What souvenir should I ask for from Scotland/England?
December 12, 2004 8:30 PM   Subscribe

SouvenirFilter: Sister-in-law and her husband are going to Scotland/England for a week. They asked what should they bring us (me and wife) back? any cool suggestions? Less then $10US and easy to find, but the more odd the better.
posted by ShawnString to Travel & Transportation around Scotland (14 answers total)
How about some delicious haggis?
posted by interrobang at 8:41 PM on December 12, 2004

Haggis is vile.

What you want is some English candies that are usually hard as hell to find in Canada-- I can't imagine how difficult they'd be to find in the USA.

We're talking things like Refreshers, Sherbet Fountains, and oh yes, Buck's Fizz. How about a bottle of Barley Squash (tastes much better than it sounds).
posted by dirtynumbangelboy at 9:38 PM on December 12, 2004

Delicious and haggis don't belong in the same sentence. I've been over there, and $10 won't get ya much. Just let them use their discretion when they get there.
posted by Doohickie at 9:39 PM on December 12, 2004

Yeah, I was thinking candy too. English Cadbury chocolate is finer than the North American variety. Either milk chocolate or Caramello.
posted by Doohickie at 9:40 PM on December 12, 2004

If they are going to Scotland then Lees macaroon bars and tablet are the simple things to get.
Maybe even some Edinburgh rock. ( candy not actual rock )
posted by stuartmm at 10:52 PM on December 12, 2004

Single malt Scotch or chocolate.
posted by codeofconduct at 11:56 PM on December 12, 2004

Shortbread cookies.
posted by grouse at 1:38 AM on December 13, 2004

Best answer: Generally speaking, I don't think the UK is really a place you go to shop, even for novelty items. Everything here is 50-100% more expensive than in the US, and there are very few things here you can't get in the US.

That said, your best bet for novelty items is to have your cousins stop by a big grocery store and browse.

Personally, I must be an American philistine because I don't especially like Cadbury. However,the Cadbury Flake bar is something you can't get in the US.

Irn Bru is a unique Scottish soda. I've been told it tastes horrible if you didn't grow up on it, but you do want odd things, so...

They sell "Mushy Peas" in cans here. That's what it says on the can: "Mushy Peas." They seem to think this is a good thing.

Peanuts are known as "Roasted Monkey Nuts." Who wouldn't want a bag filled with Roasted Monkey Nuts? (I have a photo of Roasted Monkey Nuts at my blog, if you're curious. Self-link, obviously.)
posted by yankeefog at 1:53 AM on December 13, 2004

Less than $10US will not get you much in the UK.

A Gallon of Petrol!
A jar of Marmite (for your toast)
A Bowyers Pork Pie. God, I'd kill for a Bowyers Pork Pie right now.
A copy of the Sunday Sport Newsaper (just to be amazed at how many breasts can be displayed in a mainstream newspaper)
A jar of Branston Pickle (to go with that Pork Pie)
A Cadbury's StarBar, if they can find one.
A can of Irn Bru
posted by BadSeamus at 2:07 AM on December 13, 2004

Best answer: I was going to suggest Branston Pickle, but BadSeamus beat me to it. Truly the best condiment ever, and I know my condiments.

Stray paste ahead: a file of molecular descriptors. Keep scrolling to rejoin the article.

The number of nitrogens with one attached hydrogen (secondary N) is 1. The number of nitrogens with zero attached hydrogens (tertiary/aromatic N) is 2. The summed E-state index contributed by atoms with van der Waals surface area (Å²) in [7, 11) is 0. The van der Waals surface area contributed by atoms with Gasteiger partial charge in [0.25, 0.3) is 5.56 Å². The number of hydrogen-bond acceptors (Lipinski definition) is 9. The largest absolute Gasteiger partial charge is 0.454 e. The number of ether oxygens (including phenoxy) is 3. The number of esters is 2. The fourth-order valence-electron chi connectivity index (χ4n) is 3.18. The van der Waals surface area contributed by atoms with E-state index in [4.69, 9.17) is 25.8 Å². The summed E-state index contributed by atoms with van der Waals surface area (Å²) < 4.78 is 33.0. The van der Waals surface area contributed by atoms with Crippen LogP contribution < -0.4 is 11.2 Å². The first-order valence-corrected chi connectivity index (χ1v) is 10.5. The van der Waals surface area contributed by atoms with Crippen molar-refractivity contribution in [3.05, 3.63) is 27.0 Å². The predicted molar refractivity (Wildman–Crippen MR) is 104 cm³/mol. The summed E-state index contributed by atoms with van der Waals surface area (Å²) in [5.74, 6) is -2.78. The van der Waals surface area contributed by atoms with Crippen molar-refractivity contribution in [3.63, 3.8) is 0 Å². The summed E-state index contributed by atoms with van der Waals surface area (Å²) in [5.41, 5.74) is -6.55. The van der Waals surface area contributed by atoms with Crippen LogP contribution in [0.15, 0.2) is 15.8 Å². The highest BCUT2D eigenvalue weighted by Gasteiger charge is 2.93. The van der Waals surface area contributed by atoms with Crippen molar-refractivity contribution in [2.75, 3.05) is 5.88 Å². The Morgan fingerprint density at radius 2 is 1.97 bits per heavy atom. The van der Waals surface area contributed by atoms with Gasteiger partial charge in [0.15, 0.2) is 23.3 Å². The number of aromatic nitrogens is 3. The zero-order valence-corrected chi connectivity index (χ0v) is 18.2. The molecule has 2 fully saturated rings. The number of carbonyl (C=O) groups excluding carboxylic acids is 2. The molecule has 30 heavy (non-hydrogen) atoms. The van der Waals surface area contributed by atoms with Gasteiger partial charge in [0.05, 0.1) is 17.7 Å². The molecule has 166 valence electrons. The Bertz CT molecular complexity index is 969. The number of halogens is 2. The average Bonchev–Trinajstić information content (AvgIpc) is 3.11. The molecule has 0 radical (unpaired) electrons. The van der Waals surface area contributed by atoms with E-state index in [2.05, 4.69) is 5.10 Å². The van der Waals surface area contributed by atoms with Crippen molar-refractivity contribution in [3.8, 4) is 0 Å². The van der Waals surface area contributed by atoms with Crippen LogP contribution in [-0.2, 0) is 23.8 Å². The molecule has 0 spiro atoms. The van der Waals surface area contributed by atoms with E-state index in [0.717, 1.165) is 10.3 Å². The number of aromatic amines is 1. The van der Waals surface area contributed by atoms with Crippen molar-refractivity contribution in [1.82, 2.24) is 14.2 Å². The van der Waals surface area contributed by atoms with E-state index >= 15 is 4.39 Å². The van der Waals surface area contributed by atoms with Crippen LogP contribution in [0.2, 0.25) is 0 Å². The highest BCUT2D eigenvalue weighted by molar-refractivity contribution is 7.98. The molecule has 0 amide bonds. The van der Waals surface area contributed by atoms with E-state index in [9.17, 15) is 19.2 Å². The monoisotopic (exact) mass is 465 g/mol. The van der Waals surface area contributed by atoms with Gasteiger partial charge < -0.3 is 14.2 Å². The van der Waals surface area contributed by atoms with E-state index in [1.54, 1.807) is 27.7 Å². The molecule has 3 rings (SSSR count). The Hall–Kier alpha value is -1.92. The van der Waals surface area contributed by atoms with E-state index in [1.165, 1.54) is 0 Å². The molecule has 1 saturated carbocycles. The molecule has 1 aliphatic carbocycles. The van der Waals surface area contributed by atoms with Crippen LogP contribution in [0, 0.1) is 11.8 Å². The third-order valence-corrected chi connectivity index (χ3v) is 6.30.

posted by Mayor Curley at 6:02 AM on December 13, 2004

Anything chocolate. IIRC, the process that they use in the UK to make chocolate candy bars is different than what they use in the US. Every time I went to Scotland this year, my coworkers would ask me to bring them back some (specifically, the really large KitKat bars).

I'm also a fan of Irn Bru. It's not great straight, but if you mix it 50/50 with fresh orange juice, it's pretty good. (And yes, I recognize that many of the Scots out there will want to lynch me for that recommendation, but I really do like it!) The owner of The Grange in St. Andrews got me hooked on it...

Shortbread is abundant, and really good. Bonus that you can usually get it in small tins that have Scot/UK themes on them. It's a good little reminder to have around afterwards.

Whisky or Scotch, of course, but not for USD$10 or less.

And don't listen to the naysayers above: Haggis is great. But no chance of bringing it back in someone luggage!
posted by NotMyselfRightNow at 6:20 AM on December 13, 2004

I have had my fair share of bizarre and disgusting British food but I actually enjoy haggis. If the idea is too revolting to you, try a vegetarian haggis first, and then you can move on to the real thing!
posted by grouse at 6:58 AM on December 13, 2004

Forget haggis. Black pudding is where it's at. And maybe a gallon of real ale such as Theakston Old Peculiar (although I'm not sure how well it would travel...)
posted by NeonSurge at 7:24 AM on December 13, 2004

NotMyselfRightNow is right--or so I've been told. Allegedly, American chocolate bars have a higher wax content (!). Maybe it's the power of suggestion, but I would swear that a UK KitKat bar tastes slightly different than a US KitKat Bar. Maybe your cousins could bring bring back some UK versions of American candy bars and you can have a taste test.

Oh, also, just occurred to me: if your favorite currently-living author is British, it's possible that their latest book is out now in the UK and not yet available in the US. I think Terry Pratchett's latest came out first here, for example.

The UK text of the Harry Potter books is slightly different than the US text--British words like "jumper" are changed to "sweater" and so forth. The first book was "Harry Potter and the Philosopher's Stone" in the UK, and "...the Sorcerer's Stone" in the US. I personally wouldn't find this the most exciting souvenir, but YMMV.

Your in-laws should also take a look at the magazine rack and the comic stand of a UK bookstore. Private Eye and Beano are two distinctively British publications, and they might find others.
posted by yankeefog at 7:30 AM on December 13, 2004

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